Good data management is a prerequisite for useful data analytics, the importance of which has been underlined by recent studies. The McKinsey Sales Growth 2015 Survey, for example, notes sales improvements of 131% for companies who make extensive use of advanced analytics.
3 striking trends
Rein Mertens, Principal Business Solutions Manager at SAS, has identified three evolutions which are having a significant impact on the data management domain.
- The rise of self-service: the need for agility requires businesses to rapidly combine and analyse their own data in a user-friendly way. “We’ve already seen a self-service evolution for reporting, whereby business users adapt their own filters in a report. Today, the self-service capabilities are extending to the data sources themselves. Business users want to extract information from data streams very quickly without needing advanced IT skills. The SAS® Data Loader for HadoopTM, released last year, is a good example of how SAS is responding to this trend. It allows business users to perform search actions on large data volumes quickly and easily, without knowledge of YARN or MapReduce,” says Rein Mertens.
- The need for an open platform: to gain insights, organizations need input from different internal and/or external sources. Easy data exchange is necessary for ‘analytics on the edge’ too. “Analytics on the edge refers to automated analytical computation directly performed on data by a sensor or other device, instead of having to wait for the data to be transmitted to a centralized data store. For example, a wind turbine can compare its performance against the other wind turbines at the wind farm. This shortens reaction times in the case of problems. Our newly launched architecture SAS® ViyaTM meets the need for a modern and open architecture, and the SAS Forum will be the ideal opportunity to learn more about it.”
- Suggestive data management: modern data management tools make use of analytics to improve data management. The system can provide a roadmap for combining different data sources or can help end users to interpret the data. It’s also no longer inconceivable that data management tools perform comparisons with other external sources to make suggestions about standardisation of columns, for example.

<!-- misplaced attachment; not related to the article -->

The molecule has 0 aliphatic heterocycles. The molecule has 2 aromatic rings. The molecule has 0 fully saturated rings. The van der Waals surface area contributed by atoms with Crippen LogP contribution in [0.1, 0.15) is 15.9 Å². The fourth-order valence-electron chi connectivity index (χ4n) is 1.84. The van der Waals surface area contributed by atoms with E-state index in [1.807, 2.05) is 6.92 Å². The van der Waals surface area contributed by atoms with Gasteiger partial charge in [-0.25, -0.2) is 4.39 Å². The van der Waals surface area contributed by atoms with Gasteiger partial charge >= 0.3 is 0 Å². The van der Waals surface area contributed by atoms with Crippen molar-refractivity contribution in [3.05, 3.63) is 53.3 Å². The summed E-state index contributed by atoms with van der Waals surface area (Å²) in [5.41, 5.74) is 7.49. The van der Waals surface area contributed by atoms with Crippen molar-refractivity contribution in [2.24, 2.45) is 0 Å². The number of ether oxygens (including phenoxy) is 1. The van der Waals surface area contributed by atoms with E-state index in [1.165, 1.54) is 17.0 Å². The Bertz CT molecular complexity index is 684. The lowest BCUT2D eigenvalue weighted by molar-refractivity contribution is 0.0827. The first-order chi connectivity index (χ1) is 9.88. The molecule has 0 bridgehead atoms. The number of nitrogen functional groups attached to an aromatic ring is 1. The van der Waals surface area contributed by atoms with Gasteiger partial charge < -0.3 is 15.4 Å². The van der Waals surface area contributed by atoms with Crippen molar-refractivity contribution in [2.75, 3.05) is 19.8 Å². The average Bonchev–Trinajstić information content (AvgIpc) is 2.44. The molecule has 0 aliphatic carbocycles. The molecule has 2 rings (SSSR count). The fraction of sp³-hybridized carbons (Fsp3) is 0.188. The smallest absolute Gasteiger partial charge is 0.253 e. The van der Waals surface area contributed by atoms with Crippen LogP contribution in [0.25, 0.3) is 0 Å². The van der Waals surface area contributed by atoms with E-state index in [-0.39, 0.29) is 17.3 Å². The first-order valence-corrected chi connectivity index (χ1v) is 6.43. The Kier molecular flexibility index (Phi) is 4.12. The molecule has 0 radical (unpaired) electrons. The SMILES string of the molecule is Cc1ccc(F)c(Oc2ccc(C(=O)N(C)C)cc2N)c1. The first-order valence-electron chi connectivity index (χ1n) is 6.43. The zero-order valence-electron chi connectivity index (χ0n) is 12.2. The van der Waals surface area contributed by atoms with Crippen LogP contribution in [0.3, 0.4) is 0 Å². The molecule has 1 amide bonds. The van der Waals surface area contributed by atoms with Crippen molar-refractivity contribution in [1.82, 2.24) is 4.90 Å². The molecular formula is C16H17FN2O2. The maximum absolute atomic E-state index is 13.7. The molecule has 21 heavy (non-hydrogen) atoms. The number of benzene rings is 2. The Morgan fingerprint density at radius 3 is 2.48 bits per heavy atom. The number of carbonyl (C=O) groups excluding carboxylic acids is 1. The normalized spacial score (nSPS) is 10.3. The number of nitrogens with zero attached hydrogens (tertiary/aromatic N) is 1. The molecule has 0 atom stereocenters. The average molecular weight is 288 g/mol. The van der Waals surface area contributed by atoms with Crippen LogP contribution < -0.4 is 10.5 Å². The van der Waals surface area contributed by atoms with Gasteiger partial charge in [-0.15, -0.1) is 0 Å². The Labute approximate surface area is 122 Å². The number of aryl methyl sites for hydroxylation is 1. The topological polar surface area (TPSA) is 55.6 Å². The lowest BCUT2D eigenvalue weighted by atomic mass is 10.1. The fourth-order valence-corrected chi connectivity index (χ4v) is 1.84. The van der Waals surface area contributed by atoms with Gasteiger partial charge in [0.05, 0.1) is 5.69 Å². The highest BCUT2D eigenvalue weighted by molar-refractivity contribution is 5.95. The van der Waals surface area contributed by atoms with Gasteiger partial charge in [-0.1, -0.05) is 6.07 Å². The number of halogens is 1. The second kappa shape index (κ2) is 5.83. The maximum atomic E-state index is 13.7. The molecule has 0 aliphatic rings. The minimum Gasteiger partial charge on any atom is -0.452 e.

While today’s organizations are transforming quite fast to keep pace with ever-changing customer demands, they are also facing a lot of challenges – including in the data management domain. In the first place, it is difficult to achieve the right balance between creating the required flexibility and keeping enough management control. If the pendulum swings too far over to the controlling side, a ‘shadow’ IT set-up emerges: business users introduce their own systems to reduce their dependency on the IT department and to receive faster business insights. On the other hand, in a fully self-service system, organizations can lose the ability to capitalize on previously acquired insights. When business users discover relevant insights in a dataset, IT is responsible for automating the process and building the required monitoring and management mechanisms.
“Secondly,commercial and IT departments have to work together closely to achieve the best results for the company overall, but in practice this is an arduous task. Most C-level managers emphasize the importance of data as a corporate asset, but how is this translated within the rest of the company? Many data management initiatives are still driven by the legislative framework. Few companies proactively place data governance at the top of the agenda,” Rein Mertens comments. “We often see Master Data Management (MDM) projects that are driven
by IT alone. Unsurprisingly, business colleagues are unhappy with the end result and the project fails.”
A third challenge is to use appropriate tools for data management – tools that are appropriate for IT and for the business end users alike. According to a study conducted by Bain & Company, 56% of companies do not have the right systems to capture the data they need or are not collecting useful data, and 66% lack the right technology to store and access data. “Moreover, the tools that are needed today to prepare data for analysis and reporting are different from the toolset traditionally used by IT in the operational context of a data warehouse. Companies need a strategic plan for collecting and organizing data, one that aligns with the business strategy for how they will use data to create value.”
Furthermore, many companies are struggling with the Internet of Things and the huge amount of data generated by it. “To me, it’s quite clear that companies first need to get a grip on their ‘small data’ – e.g. internal data, master data – before investing in a Big Data project. You can’t run before you can walk. What’s the point of Big Data insights if you can’t link them to qualitative customer data?” continues Mertens.